All is well. All is okay.

I simply can’t do everything all the time.

Sometimes, I need to do nothing.  I need to. And as my dog would agree, it’s a perfectly fine way to pass the time.

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Introverts Are Not Quiet People

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Photo by Tina Floersch

There is a difference between introverts and “quiet” people. It may be safe to say that most quiet people are introverts. BUT, not all introverts are quiet people. Introverts are often painted as these reserved quiet souls who would rather sit in a corner with a book and a blanket than talk to someone. This is not the universal truth of introversion.

It may be true that I prefer the company of a book and my dog to most people most of the time, but I do still crave and enjoy the company of other people, and—GOOD conversation. After all, we are humans before we are introverts or extroverts, and humans are social beings.

As an introvert, I’m just able to enjoy my own company more than an extrovert might be able to tolerate that same time being alone. Introverts value their alone time; we GUARD it. It’s a sort of survival mechanism. But we also value time with friends and the people that we love. We want to connect, and we seek meaningful interactions to do so.

Introverts sing on stage. We rally up crowds. We work in professions that demand performance, as teachers, lawyers, motivational speakers. We run for elected positions. We run companies and organize protests.

We are not all quiet people.

Being quiet is a personality trait, not a prerequisite for introversion.

As Erykah Badu sang, I pick my friends like I pick my fruit. If I’m going to expend my energy on something or someone, it better be worth it to me, because engaging with others takes a bit more effort. It just does. It doesn’t mean that I don’t value you, it just means my energy reserves are more easily depleted, so I have to use them more wisely. That’s my cell makeup, as an introvert.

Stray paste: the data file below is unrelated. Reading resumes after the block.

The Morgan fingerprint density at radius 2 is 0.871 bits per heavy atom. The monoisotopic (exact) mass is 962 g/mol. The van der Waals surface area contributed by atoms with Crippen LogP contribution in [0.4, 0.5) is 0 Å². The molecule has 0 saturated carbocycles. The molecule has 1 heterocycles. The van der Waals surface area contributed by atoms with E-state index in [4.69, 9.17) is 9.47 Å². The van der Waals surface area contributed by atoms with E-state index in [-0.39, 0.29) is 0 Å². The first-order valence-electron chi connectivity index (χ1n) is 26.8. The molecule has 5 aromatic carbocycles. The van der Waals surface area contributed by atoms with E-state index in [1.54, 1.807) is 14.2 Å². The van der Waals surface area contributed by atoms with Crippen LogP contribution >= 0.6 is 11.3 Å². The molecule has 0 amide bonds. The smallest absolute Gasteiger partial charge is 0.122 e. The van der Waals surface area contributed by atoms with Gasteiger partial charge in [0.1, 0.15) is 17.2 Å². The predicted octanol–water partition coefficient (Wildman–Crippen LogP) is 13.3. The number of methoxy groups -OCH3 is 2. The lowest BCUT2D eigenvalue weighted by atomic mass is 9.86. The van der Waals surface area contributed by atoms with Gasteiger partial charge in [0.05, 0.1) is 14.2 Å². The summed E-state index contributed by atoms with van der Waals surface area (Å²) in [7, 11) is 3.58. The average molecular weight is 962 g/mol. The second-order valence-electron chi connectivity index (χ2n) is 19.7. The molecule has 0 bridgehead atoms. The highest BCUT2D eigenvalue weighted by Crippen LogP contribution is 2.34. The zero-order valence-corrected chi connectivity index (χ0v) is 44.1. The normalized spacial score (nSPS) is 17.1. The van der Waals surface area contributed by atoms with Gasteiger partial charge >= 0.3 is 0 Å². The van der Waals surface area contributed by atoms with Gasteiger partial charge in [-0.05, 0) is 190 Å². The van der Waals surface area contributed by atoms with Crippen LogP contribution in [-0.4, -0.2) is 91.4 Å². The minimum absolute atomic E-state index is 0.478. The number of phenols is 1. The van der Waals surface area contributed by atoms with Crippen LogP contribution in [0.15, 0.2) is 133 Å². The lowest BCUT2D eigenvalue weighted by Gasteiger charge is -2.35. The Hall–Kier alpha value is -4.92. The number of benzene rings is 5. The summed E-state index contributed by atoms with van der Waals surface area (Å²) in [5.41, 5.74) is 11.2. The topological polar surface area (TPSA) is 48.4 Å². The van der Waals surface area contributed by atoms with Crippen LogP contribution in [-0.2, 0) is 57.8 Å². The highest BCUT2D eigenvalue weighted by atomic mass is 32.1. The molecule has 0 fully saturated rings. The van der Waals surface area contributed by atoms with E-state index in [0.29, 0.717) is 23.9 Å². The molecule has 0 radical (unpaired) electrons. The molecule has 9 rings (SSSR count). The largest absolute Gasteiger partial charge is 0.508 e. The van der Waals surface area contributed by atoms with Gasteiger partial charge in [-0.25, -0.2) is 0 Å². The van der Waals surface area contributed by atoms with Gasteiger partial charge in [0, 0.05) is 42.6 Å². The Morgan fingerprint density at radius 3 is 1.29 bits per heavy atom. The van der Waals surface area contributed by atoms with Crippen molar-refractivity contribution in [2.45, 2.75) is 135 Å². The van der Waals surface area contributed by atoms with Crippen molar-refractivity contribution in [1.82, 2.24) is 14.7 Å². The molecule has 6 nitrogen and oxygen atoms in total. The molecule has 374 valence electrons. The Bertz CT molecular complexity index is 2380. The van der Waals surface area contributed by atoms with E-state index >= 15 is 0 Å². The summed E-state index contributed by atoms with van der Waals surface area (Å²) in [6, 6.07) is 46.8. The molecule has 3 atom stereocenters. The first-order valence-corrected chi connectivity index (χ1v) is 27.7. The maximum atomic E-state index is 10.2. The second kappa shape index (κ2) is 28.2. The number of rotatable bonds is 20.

Introverts go to networking events, but we may not go to the after-party if the event used up all our energy.

Introverts will talk to you on the phone for hours, but we may not want to talk to anyone right after we hang up, because all that mental energy needs rejuvenation.

Introverts go to parties and stay out till dawn. But we may not want to hang out the following few days or the next weekend.

Our alone time is simply our recoup time. It’s like when you work out. Your muscles are sore the next day so you need some time to rest before you go back out there.

Introverts just need time to rest.

And this alone time, or rest time, does not always involve being strictly alone. Being alone with certain people we love—that silent company that can exist between lovers, best friends, or close family members—that can also count. And it’s probably the most beautiful overlapping between introversion and extroversion. This ability to be both together and alone at the same time. It takes a special kind of relationship to be able to achieve this quiet harmonious way of being. Every introvert has at least one person in their lives that they can do this with (hopefully).

Introverts have things to say. We are not anti-social hermits. We have passions, and the people that we forge close bonds with, we love them deeply. We engage with the world, and love discovery and exploration just as much as the next person might. But we have a battery that needs tending. By taking some time out, we are not rejecting you, we are simply doing what we need to do to take care of ourselves.